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Micaela Reviews 2008

Page history last edited by PBworks 13 years, 8 months ago

Micaela's Book Reviews for Summer 2008

 

Goal: Read and review 10 books. Challenge- finish at least 1 of the unfinished books on my to-read shelf; 2 of the 10 will be non-fiction books.

 


2007 reviews

 

Empress Orchid by Anchee Min

c. 2004, fiction, 336 pages

 

The story of the Empress Orchid, the last empress of a chinese dynasty. This book begins with a prelude, from Empress Orchid, explaining how she has been trapped for 50 years. Then the story of her ascent to the throne begins, in first-person past-tense and somehow, even though you've been told how it ends you are on edge, waiting to find out what happens next and even being midly caught up in various suspenseful moments regarding Orchid's fate. I found the book to be slow going at first, there was a lot of description, which I found myself skimming. But the second half of the book was much more page turning IMO.

 

Ruby by Francesca Lia Block and Carmen Staton

c. 2006, YA fiction, 209 pages

challenge book: off of to-read shelf

 

This is the story of Ruby young woman abused as a child. While it is mostly set during Ruby's early twenties (I assume, it is never stated outright) there are flashbacks (for lack of a better word) to Ruby's childhood. Throughout the book Ruby is actively pursueing her way out of her former life and into her fate, though at times she is unsure of exactly what her fate will be. This book was taken from my 'to-read' shelf and I started where I left off, at page 72. Reading it felt very stumbly at first, almost clunky; which was the exact reason that I put the book down many months ago. Either I got into the rhythym of the book or I just really wanted to finish it because I finally did so and then went back to re-read the first 72 pages. But still the writing just felt a little flat compared to other FLB books.

 

The Glass Castle: a memoir by Jeannette Walls

c. 2005, biography, 288 pages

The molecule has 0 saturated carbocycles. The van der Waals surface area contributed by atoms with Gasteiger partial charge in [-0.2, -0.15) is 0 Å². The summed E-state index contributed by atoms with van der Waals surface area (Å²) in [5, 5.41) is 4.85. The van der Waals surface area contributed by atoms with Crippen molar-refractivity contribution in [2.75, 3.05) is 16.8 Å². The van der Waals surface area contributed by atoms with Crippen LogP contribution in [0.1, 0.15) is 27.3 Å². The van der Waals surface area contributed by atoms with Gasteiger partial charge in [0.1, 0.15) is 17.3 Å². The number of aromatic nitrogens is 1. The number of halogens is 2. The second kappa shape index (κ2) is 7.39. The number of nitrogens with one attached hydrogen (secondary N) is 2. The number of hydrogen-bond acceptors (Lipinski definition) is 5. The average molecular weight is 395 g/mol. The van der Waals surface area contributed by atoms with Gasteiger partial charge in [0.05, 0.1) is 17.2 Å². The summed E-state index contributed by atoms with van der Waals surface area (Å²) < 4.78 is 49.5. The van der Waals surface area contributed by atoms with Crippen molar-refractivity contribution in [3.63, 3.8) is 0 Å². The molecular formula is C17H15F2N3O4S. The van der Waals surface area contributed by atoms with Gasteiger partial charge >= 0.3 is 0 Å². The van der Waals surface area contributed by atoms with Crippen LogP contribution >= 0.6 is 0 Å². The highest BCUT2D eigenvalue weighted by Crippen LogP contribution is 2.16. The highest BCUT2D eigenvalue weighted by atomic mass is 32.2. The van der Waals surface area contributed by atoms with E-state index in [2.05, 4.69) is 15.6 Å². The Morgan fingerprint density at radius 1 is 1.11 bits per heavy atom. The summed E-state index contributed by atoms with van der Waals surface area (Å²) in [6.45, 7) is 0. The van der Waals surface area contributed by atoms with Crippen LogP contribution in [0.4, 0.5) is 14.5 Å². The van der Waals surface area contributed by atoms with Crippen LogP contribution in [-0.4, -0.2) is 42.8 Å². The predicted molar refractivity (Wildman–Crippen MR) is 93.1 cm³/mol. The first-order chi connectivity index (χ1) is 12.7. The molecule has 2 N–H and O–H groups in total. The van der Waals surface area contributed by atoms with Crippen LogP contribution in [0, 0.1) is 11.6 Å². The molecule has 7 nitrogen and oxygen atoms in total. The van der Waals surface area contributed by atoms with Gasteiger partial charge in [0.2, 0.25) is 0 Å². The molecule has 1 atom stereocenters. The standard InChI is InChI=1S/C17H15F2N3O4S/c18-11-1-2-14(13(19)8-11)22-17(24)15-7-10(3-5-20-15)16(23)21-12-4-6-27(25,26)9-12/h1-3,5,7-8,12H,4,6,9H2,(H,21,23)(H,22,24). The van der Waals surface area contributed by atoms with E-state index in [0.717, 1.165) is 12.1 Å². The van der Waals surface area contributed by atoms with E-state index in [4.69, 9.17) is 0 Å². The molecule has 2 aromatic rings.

challenge book?: does this count as non-fiction #1

 

I believe many people find this biography heartwarming, but I mostly found it depressing. Walls tells the story of her family, from her first memory at the age of 3 (getting severely burned while making hotdogs for herself) through adulthood. Despite her parents, many moves and awful conditions no child should endure (hunger is just one of them) she and two of her siblings manage to thrive and become functioning adults. Unfortunately for me, this book is mostly about the path out of the life her parents choose/felt compelled to lead and I found it depressing to read about instances of hunger and the conditions of squalor they dealt with. Walls is a good writer as I still found myself tearing through the book to see what happens next.

 

Pug Hill by Alison Pace

c. 2006, fiction, 312 pages

 

Aha, I found my fluffy read.  Pug Hill is told in first person, first person speaking to the reader.  The story is of a young 30-something single woman who isn't real happy in her life, she doesn't actually like her boyfriend, she is crushing on an unavailable co-worker, she still feels like she ranks below her older sister and she has to give a speech at her parents' anniversary party despite the fact that she has a debilitating fear of public speaking that she sort of shaped her life around.  And she likes pugs but doesn't have one of her own.  The story starts out kind of slow and the main character's voice is slightly annoying.  Mostly the book covers her journey through a public speaking class she takes to prep for the upcoming anniversary speech, and of course her regular visits to Pug Hill to visit pugs that are not hers for relaxation.  The ending was nice, since it didn't actually wrap up nice and neat but did have a "happily ever after" sort of vibe.

 

Can You Keep a Secret? by Sophie Kinsella

c. 2004, fiction, 357 pages